“What’s with the bracelets?”
“Just fashion, why?”
Just a tear
Just a scream
“Why are you crying?”
“Just a bad dream”
But it’s not
just a cut, or a tear or a lie
‘Just one more’
Until you die
Who was I kidding, reuniting again with my mother. I should have left things alone after no communication for three years, but no I had these grand ideas in May of this year of reconciling. How many times have I attempted to make it work before? Three, perhaps four? I’ve never truly had this woman’s tenderness or support for fifty some odd years, and it ‘aint ever going to happen.
Why can’t I get this through my thick skull and I allow myself to be disillusioned repeatedly? But, was craving for parents, namely a mother who truly loved me instead of criticizing and showing my brother the same affection that I deserved, too much to ask for? I don’t think it was.
You constantly told me to lose weight, criticized me too many times, making me feel worthless and sub-par. I lost weight when you saw me this May, I thought you’d be so proud of me and things would be different; guess it didn’t matter.
But mom, you surpassed yourself this time, with selfish words again, and presented the “toxic mother” that you are, sent in reply to an e-mail a few days ago.
Mental Illness and Work
When discussing mental illness and work, “work” can mean a number of things.
It can mean the workplace, as in where we go to do our jobs. It can also mean the act of working, what we do at our jobs, as a volunteer in the community, or what we like to do in the garden, kitchen or workshop to relax.
The relationship between mental illness and work can be looked at in a number of different ways, including:
· the stresses and strains today’s workplace places on us
· the incredible pressure placed upon people to continue to perform at work when an illness strikes, and the extra strain this places on their families and friends;
· the difficult barriers those persons diagnosed with a mental illness face in the working world;
· the strain encountered by people who work while they care for someone with a mental illness at home;
· the therapeutic role the act of work plays in helping to reduce stress and improve mental health; and the benefits work can bring in guiding people diagnosed with a mental illness toward recovery, rebuilding their self-esteem and hopefully returning to the jobs they left when the illness struck
Mental Illness in the Workplace
Of all persons with disabilities, those with a mental illness face the highest degree of stigmatization in the workplace and the greatest barriers to employment opportunities. Persons diagnosed with a mental illness are more likely to experience long term unemployment, underemployment and dependency on social assistance.
Many employers and employees have unwarranted fears and see persons with psychiatric disabilities as unskilled, unproductive, unreliable, violent or unable to handle workplace pressures. This stigma creates climate in which someone who has a problem and needs help may not seek it for fear of being labeled.
Undiagnosed mental illness also has a high cost in the workplace. If left undetected, overall work quality and productivity can be affected by an ill employee’s misunderstood behavior. Mental illnesses and the fact that they can be successfully treated must be understood by employers. Only then can they begin to recognize and accept the symptoms of a true condition and know how to establish an internal management program to accommodate their employees.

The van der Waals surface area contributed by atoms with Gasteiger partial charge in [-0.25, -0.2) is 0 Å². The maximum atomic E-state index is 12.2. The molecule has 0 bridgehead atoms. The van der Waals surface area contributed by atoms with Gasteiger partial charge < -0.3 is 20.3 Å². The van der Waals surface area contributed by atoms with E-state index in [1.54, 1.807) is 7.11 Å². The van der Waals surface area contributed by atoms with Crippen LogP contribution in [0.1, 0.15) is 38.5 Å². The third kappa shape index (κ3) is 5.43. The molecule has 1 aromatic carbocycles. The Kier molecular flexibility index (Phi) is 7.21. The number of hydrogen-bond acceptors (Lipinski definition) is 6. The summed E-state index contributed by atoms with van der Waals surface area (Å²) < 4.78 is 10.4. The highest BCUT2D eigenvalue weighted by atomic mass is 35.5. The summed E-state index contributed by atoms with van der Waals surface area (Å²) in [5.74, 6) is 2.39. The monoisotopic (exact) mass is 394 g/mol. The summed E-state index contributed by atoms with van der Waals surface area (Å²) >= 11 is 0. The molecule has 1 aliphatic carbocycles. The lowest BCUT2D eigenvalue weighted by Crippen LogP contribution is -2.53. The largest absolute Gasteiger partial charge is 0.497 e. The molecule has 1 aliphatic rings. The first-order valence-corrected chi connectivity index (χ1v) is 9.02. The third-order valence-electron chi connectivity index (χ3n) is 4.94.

Ten years of ping-ponging between home and hospitals, untreatable bipolar disorder and with life heading nowhere, my luck changed after a new psychiatrist entered my life. With correct meds finally, and great encouragement I began to take two steps forward.
I followed all of this doctor’s directions; volunteering, participating in the out-patient occupational therapy program, taking meds as prescribed, and finally I was on my way to wellness. Moods were reasonably stable and I wanted to return to the workplace (this was 2005). My dilemma though found me with limited computer skills caused by years of unemployment, non-usage of computers and coupled by memory loss from ECT.
My psychiatrist though, advised only returning part-time, but my bull-headed nature had me applying for full-time positions. Tenacity prevailed with the computers; working daily on my typing skills, escalating my speed and relearning the computer programs. I dejectedly sat back at times, recollecting when I used to instruct computers at my office prior to becoming ill and ending my career. But, I regained the skills and thought I was finally ready.
At the outset, I had a spotty resume caused by years of illness. Using my volunteer work, as well as, a short stint with self-employment, filled in the ‘experience’ section of my mottled resume, which began looking presentable. Next came the job hunt. I always felt, the search for a job is far more problematical than performing the job itself.
To be continued……. (stay tuned for part 2)
Part 2 – The Interview
In Part 1, I discussed Mental Illness and Work and Mental Illness in the Workplace. Also, discussed was my experience reentering the workplace (in 2005) after many, many years of illness – mental illness.
So I had my polished resume in hand and now I was prepared for the next step. This was comparable to waiting at the bus stop…for the bus.
How times have changed compared to years gone by. I’m ageing myself, but way back when, the procedure in my city entailed catching the bus downtown to Manpower on a Monday morning and scouring their job boards. Once an enticing ad placed on a recipe sized card was found, you presented it to the recruiter who in turn would with any luck forward your name along to the prospective employer. Nowadays, everything is so much easier; sending resume with cover letters via electronic mail. Speaking of which, that was another aspect of the computer I had to get the handle on; e-mail and the cut/copy paste method.